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Australian property downturn seen ending in 2020: Reuters poll By Reuters

Australian property downturn seen ending in 2020: Reuters poll By Reuters


Australian property downturn seen ending in 2020: Reuters poll By Reuters

SYDNEY (Reuters) – Australia’s ailing housing market is expected to turn around next year, but the recovery will be modest and a far cry from the boom times of double-digit price gains, a Reuters poll shows.

Australian home prices will likely end this year about 2% lower, according to a median of 12 analysts.

But they are forecast to rise 2.75% next year and by 3.50% in 2021.

In 2018, prices skidded nearly 5% to mark their worst year since 2008 largely due to tighter credit conditions and waning investor appetite.

The Reserve Bank of Australia (RBA) has cut interest rates twice since then to a record low of 1% and has pledged to keep policy stimulatory for a long time to come.

“We expect that lower interest rates will have a more powerful effect on housing prices than commonly expected,” Macquarie economist Justin Fabo told Reuters.

He expects prices in Sydney and Melbourne to surge 9% next year, the most bullish of the 9 forecasts for capital cities.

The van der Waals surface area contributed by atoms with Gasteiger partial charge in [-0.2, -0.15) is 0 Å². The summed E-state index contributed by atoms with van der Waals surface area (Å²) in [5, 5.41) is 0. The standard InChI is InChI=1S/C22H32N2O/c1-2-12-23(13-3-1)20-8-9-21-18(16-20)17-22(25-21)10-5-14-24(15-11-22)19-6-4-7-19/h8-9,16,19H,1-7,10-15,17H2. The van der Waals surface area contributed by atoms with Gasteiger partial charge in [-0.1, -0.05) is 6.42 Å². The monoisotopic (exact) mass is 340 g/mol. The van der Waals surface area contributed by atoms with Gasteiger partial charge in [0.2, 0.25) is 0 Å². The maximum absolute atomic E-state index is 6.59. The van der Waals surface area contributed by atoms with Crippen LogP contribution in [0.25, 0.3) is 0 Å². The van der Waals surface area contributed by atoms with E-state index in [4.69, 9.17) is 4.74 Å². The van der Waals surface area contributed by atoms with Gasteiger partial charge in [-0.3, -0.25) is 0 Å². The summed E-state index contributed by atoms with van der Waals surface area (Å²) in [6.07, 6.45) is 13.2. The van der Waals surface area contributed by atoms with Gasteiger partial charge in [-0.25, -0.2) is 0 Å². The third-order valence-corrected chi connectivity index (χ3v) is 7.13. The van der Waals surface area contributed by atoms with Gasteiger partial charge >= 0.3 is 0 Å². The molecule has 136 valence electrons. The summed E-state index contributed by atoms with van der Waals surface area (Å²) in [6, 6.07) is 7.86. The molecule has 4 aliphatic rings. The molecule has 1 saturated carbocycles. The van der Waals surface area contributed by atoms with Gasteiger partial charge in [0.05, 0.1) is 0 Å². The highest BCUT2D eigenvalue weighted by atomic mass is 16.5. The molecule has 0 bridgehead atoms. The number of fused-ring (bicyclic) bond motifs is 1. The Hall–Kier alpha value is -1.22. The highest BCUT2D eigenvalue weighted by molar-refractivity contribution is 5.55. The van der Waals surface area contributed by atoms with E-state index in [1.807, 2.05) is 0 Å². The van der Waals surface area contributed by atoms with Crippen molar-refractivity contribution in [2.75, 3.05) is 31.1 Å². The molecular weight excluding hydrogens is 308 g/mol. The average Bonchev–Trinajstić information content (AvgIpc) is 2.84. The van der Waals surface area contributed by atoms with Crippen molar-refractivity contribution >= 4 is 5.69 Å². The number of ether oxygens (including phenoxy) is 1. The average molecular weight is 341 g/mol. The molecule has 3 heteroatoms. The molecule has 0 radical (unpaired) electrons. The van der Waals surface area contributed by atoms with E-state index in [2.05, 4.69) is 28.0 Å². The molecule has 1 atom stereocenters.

An end to the long downturn could be a boon for Australia’s struggling economy, given the erosion of housing wealth has undermined consumer confidence and spending power.

It will also prove a blessing for the construction sector, which has seen a severe downturn in new home approvals, particularly for the once red-hot apartment sector.

Property prices are already showing some signs of revival. Data from property consultant CoreLogic this week showed home values had their biggest monthly gain since 2017 in August.

The Sydney market saw a jump of 1.6% and Melbourne added 1.4%, gains more reminiscent of the bubble days of 2016.

The improvement reflected a revival in clearance rates at property auctions, a popular method of sale in Australia’s major cities, with capital cities just shy of 80% last weekend.

However, most economists expect this upturn to be modest despite the recent surge in activity.

“Housing is now less affordable, and future increases in house prices are likely to be slower, due to limitations in the forward outlook for household income growth and more restrictive credit availability,” ANZ economist David Plank said.

Plank expects Australian home prices to ease 3.25% this year and then completely reverse those losses in 2020.

“While the outlook definitely looks more positive, we do not expect a V-shaped recovery for prices.”

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